I don’t think the theatrical experience can be saved. I think some version of it can be saved. Museums, repertory cinemas, draft houses, special events. But the chains don’t seem to care about anything. And bad audience members feel increasingly entitled to ruin things. https://t.co/W6VIPU67df— MZS (@mattzollerseitz) August 6, 2018
Every movie being as good as "Sorry to Bother You." https://t.co/ze5YqAdGVE— Gladstone (@WGladstone) August 5, 2018
Take the dimming 3D polarizer off the projector for 2D movies.— Phil Nobile Jr. (@PhilNobileJr) August 6, 2018
Jam cell signals, and put up signs letting people know you’re doing that, so they can decide if they’re on board.
Police your theaters for noisemakers.
Clean your theaters.
Care about your theaters. https://t.co/Z9JtMLl06U
Each ticket includes a FREE small popcorn https://t.co/YVZi9CEP4p— Ike Barinholtz (@ikebarinholtz) August 6, 2018
closed captions that actually function https://t.co/UmWiF7ftOj— Karrie Higgins ♿️ (@karriehiggins) August 6, 2018
5-D. I wanna star in the movie. https://t.co/PERfaeM7Fj— Jalaylay (@Jalaylay_) August 6, 2018
Too expensive for a family. Food prices are ridiculous https://t.co/eRpSfHeaxP— Greg Hemphill (@greghemphill96) August 6, 2018
-More diverse filmmakers— jordan (@JordanUhl) August 5, 2018
-New stories, fewer remakes
-More documentaries https://t.co/cPSnsGRWYj
Honestly? Boutique theaters. I don't need a big IMAX screen. Let me watch a movie in a room that fits roughly 15-20 people. Put some sofas in there. Serve pizza or ramen. Give out blankets. https://t.co/HWkYbp0tSJ— Cheryl Lynn Eaton (@cheryllynneaton) August 5, 2018
More Brendan Fraser movies. https://t.co/5qdLCL6RlY— Lights, Camera, Pod (@LightsCameraPod) August 5, 2018
And perhaps the best and most honest answer of all came from a former employee at a movie theater chain.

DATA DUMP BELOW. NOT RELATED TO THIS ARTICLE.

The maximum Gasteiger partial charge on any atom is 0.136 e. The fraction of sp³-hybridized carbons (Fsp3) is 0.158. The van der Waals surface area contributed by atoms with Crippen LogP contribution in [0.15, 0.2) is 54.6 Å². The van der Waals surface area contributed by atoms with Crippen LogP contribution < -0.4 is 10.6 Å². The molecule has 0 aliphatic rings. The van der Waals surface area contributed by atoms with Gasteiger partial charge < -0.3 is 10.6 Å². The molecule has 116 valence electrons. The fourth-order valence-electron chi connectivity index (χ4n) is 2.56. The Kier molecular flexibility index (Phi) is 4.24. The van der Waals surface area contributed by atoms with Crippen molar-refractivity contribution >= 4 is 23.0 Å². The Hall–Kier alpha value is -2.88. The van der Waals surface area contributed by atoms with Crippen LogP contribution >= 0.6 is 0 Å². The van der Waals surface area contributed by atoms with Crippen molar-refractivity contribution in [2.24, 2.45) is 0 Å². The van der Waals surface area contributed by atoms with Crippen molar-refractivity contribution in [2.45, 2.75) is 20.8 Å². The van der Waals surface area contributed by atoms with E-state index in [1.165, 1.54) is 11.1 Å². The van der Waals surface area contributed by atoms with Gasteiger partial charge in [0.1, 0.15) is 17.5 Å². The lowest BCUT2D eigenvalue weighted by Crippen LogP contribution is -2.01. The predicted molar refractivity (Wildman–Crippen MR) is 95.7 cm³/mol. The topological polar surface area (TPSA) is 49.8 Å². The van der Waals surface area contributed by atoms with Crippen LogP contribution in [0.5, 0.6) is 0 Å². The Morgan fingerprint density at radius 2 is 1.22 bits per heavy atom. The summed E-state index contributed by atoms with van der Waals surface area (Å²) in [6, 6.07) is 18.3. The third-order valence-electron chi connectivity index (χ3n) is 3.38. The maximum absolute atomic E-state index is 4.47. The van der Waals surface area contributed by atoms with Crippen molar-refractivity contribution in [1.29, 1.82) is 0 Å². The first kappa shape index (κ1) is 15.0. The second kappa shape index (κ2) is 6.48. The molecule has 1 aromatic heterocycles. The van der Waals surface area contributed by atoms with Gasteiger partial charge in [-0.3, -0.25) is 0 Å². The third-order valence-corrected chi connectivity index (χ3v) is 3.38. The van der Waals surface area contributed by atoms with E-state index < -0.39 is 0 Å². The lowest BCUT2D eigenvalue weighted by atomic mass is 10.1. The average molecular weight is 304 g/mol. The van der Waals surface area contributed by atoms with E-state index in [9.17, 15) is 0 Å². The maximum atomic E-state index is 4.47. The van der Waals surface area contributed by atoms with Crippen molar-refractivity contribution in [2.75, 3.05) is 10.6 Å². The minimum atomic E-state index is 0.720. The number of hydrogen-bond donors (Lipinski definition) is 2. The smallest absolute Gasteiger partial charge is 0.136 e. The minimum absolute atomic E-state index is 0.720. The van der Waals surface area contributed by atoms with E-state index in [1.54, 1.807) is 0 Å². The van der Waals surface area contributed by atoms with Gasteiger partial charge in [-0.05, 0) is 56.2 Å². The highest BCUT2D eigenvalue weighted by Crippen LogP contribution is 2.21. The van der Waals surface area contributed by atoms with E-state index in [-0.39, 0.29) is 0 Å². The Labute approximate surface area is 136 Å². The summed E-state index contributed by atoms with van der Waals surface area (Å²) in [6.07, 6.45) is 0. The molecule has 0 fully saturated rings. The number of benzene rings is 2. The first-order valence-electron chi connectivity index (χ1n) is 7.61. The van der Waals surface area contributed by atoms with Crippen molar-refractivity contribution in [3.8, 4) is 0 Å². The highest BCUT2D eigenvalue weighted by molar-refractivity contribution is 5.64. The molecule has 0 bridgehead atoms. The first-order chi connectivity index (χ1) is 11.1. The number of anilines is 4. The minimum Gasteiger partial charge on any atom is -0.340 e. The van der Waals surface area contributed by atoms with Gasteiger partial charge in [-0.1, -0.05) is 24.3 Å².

I used to work in a movie theater in a town with a significant blue-collar immigrant population, mostly first and second generation Hispanics and Caribbeans. These families would typically have 4-5 children.— Nathanael Hood (@NateHood257) August 5, 2018
He then broke down how much it cost for his family to see a movie.— Nathanael Hood (@NateHood257) August 5, 2018
--2 parents, $20 each
--5 kids, $15 each
That's $115 for just the tickets!
MEANWHILE— Nathanael Hood (@NateHood257) August 5, 2018
This family could take that exact same $140 dollars and buy A ONE YEAR UNLIMITED NETFLIX SUBSCRIPTION AND HAVE INFINITE ENTERTAINMENT.
This ain't the 30s anymore where a quarter could buy you a double-feature, a newsreel, and several cartoons. It's $20 a pop or you're sh!t outta luck.— Nathanael Hood (@NateHood257) August 5, 2018
The lower classes LITERALLY CAN'T AFFORD THE MOVIES ANYMORE.
Movies are too damn expensive.— Nathanael Hood (@NateHood257) August 5, 2018
And if that doesn't change, then theaters are DOOMED.
No ifs, ands, or buts about it.
Your move, movie theater chains.
Chris Illuminati is an author and reporter whose work for the Daily Dot focuses on meme culture. His work has been published in Rolling Stone, FanSided, BroBible, Penthouse, and AskMen.